The Sovereign Citizen Problem
By Tim Dees
These true believers can be a deadly threat to law enforcement
You can find any number of YouTube videos about traffic stops, most of which play out the same way: a law enforcement officer makes a traffic stop of a car (usually one that looks like it’s about to fall apart) with no license plates, or a handmade plate with “FREE CITIZEN” or some similar text. The driver refuses to roll down his window all the way, if he opens the window at all. In response to the officer’s request for a driver’s license, registration, and proof of insurance, the driver responds with his claim that he doesn’t need a license, as he is “traveling,” not driving. This is often followed by some verbiage about the Uniform Commercial Code and voluntary disenfranchisement, a demand for the officer’s credentials and to have a supervisor attend the stop, and more arguing.
The recordings usually end with the officer breaking out a window with a glass punch or a baton, and the driver being forcibly extracted from the car, shouting, “I DO NOT CONSENT! I DO NOT CONSENT!”
Welcome to the wonderful world of the sovereign citizen.
Not a new development
Sovereign citizens (SCs), who sometimes also call themselves “constitutionalists,” started around 1971 as an outgrowth of the Posse Comitatus or Christian Identity movements. They generally reject the authority of federal or state governments, although a few will acknowledge county governments and officers, especially an elected sheriff. “Posse Comitatus” translates loosely as “power of the county.” They especially deny the ability of the federal or state government to levy or collect taxes, and to require any sort of licensing, such as drivers’ licenses or vehicle registrations.
Despite having been around for a long time, they don’t have a great track record with their arguments. Repeated civil and criminal lawsuits and tax cases involving SCs have been tried in various state and federal courts, and the SCs have lost every one. The outcomes range from fines to prison terms, but they are undeterred. On a regular and continuing basis, newcomers to the faith read an online screed or order a self-published book from the back of a hunting or gun magazine, and they’re convinced they have found a new, indelible path to freedom from the yoke of government.
Most SCs take the plates off of their cars and throw away their drivers’ licenses (if they ever had one), and get arrested or cited when they try their theory out on the local constabulary. A few resort to more elaborate measures. One common practice is to file civil liens against the assets (property, vehicles, bank accounts, etc.) of any government official they view as having wronged them. These liens are often not questioned at the time of filing, and the target may be unaware of the lien until he or she moves to sell or otherwise liquidate the asset. They then find that it’s frozen and unavailable to them. This can impact one’s credit rating, and it obviously causes some personal grief, which is exactly what the SC has in mind. The liens can be cleared after a court hearing, but these are often expensive and time-consuming. By the time the lien is discovered, the SC may have taken his show on the road, and many don’t have any assets from which to recover damages, anyway.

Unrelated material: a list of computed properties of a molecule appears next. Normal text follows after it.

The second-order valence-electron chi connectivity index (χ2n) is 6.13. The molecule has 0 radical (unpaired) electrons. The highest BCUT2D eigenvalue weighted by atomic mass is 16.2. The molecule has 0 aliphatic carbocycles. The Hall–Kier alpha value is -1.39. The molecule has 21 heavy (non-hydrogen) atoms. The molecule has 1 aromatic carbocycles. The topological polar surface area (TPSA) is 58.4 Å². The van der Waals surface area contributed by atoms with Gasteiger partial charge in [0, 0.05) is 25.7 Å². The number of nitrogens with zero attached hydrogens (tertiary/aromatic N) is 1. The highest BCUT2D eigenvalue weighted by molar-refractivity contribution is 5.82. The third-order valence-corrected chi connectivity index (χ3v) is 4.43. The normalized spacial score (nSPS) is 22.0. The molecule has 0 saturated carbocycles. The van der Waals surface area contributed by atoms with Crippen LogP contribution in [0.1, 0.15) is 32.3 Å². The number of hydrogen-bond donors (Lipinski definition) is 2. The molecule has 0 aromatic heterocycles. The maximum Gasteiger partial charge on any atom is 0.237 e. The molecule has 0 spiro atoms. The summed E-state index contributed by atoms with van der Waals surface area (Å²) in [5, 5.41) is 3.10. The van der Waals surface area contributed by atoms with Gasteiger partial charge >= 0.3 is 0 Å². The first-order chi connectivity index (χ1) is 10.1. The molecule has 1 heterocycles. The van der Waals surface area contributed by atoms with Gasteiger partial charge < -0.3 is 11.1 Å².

They don’t always stop with paperwork mischief. In May 2010, two police officers in West Memphis, Tennessee, were shot and killed by a SC who was driving a car the officers stopped. The father of one of the officers, Bob Paudert, was the chief of police in West Memphis at the time. He has since devoted his time to training law enforcement officers in the handling and hazards of SCs.
Another SC couple in Alaska conspired to murder a federal judge, his daughter and the judge’s grandchildren. The judge had presided over a tax case that ended with the forfeit of the couple’s house. They bought a suppressor-equipped pistol and some hand grenades from an illicit supplier who turned out to be a federal informant. They got a combined 37 years in federal prison. The FBI regards some SCs as domestic terrorists.
Despite eschewing the payment of taxes, tax scams are among the SCs favorite ways of making money. They will use stolen identity information to file fraudulent federal and state tax returns, claiming large refunds. When the victim files his or her legitimate tax return, the IRS or state tax agency rejects it as having already been settled, or lets them know they’re under investigation for filing for a refund they didn’t deserve. Dealing with tax collection agencies is traumatic enough for most of us. Imagine trying to pay your taxes and at the same time defend yourself from a claim you didn’t know existed.
While most of us find it easy to scoff at the notion that one can throw off the need to pay taxes or otherwise comply with the law by a simple declaration, SCs tend to be True Believers. They will stand their ground and assert their God-given rights to independence from government in the face of any argument. Education and intelligence don’t seem to have much influence. The typical SC does not have a strong educational background, but others have professional degrees and licenses and solid academic credentials. They have simply deluded themselves into believing they can ignore the law because they want to believe it.
Unless you get on the wrong side of an SC, they probably aren’t much of a problem for the typical private citizen. For law enforcement, it’s a different story. SCs create as much disturbance and distraction as they can, since this draws attention away from their refusal to comply with the same laws the rest of us abide by. They may also act out violently, creating a deadly force encounter. If you’re able, the best advice is probably to stay clear of these folks.